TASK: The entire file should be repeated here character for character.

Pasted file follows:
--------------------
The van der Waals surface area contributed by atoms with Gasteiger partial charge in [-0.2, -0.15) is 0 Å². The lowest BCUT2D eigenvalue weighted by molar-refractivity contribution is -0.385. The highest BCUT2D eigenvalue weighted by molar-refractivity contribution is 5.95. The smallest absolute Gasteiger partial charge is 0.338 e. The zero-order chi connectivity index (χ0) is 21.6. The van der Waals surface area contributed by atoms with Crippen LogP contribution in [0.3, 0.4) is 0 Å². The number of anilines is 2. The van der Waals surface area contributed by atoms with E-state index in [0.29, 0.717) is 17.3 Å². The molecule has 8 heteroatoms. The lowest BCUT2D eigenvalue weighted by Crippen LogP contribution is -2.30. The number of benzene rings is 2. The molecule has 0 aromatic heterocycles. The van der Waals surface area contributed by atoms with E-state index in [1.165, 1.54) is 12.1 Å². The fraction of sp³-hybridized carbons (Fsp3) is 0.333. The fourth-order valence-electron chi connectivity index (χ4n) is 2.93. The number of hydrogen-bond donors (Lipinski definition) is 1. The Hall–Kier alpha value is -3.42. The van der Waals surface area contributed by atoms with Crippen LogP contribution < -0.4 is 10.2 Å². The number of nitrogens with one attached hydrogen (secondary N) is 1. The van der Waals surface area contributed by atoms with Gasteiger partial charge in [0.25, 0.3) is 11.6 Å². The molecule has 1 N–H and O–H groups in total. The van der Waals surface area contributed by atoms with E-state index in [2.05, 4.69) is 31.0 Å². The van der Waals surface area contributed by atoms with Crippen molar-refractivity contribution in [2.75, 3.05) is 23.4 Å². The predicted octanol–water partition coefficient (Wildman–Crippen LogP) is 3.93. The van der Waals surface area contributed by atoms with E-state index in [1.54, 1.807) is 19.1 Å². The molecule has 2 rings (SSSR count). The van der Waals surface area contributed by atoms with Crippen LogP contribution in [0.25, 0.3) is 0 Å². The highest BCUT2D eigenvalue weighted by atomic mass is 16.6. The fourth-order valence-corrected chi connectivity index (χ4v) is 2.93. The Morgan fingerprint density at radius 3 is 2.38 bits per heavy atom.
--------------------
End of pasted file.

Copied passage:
The van der Waals surface area contributed by atoms with Gasteiger partial charge in [-0.2, -0.15) is 0 Å². The lowest BCUT2D eigenvalue weighted by molar-refractivity contribution is -0.385. The highest BCUT2D eigenvalue weighted by molar-refractivity contribution is 5.95. The smallest absolute Gasteiger partial charge is 0.338 e. The zero-order chi connectivity index (χ0) is 21.6. The van der Waals surface area contributed by atoms with Crippen LogP contribution in [0.3, 0.4) is 0 Å². The number of anilines is 2. The van der Waals surface area contributed by atoms with E-state index in [0.29, 0.717) is 17.3 Å². The molecule has 8 heteroatoms. The lowest BCUT2D eigenvalue weighted by Crippen LogP contribution is -2.30. The number of benzene rings is 2. The molecule has 0 aromatic heterocycles. The van der Waals surface area contributed by atoms with E-state index in [1.165, 1.54) is 12.1 Å². The fraction of sp³-hybridized carbons (Fsp3) is 0.333. The fourth-order valence-electron chi connectivity index (χ4n) is 2.93. The number of hydrogen-bond donors (Lipinski definition) is 1. The Hall–Kier alpha value is -3.42. The van der Waals surface area contributed by atoms with Crippen LogP contribution < -0.4 is 10.2 Å². The number of nitrogens with one attached hydrogen (secondary N) is 1. The van der Waals surface area contributed by atoms with Gasteiger partial charge in [0.25, 0.3) is 11.6 Å². The molecule has 1 N–H and O–H groups in total. The van der Waals surface area contributed by atoms with E-state index in [2.05, 4.69) is 31.0 Å². The van der Waals surface area contributed by atoms with Crippen molar-refractivity contribution in [2.75, 3.05) is 23.4 Å². The predicted octanol–water partition coefficient (Wildman–Crippen LogP) is 3.93. The van der Waals surface area contributed by atoms with E-state index in [1.54, 1.807) is 19.1 Å². The molecule has 2 rings (SSSR count). The van der Waals surface area contributed by atoms with Crippen LogP contribution in [0.25, 0.3) is 0 Å². The highest BCUT2D eigenvalue weighted by atomic mass is 16.6. The fourth-order valence-corrected chi connectivity index (χ4v) is 2.93. The Morgan fingerprint density at radius 3 is 2.38 bits per heavy atom.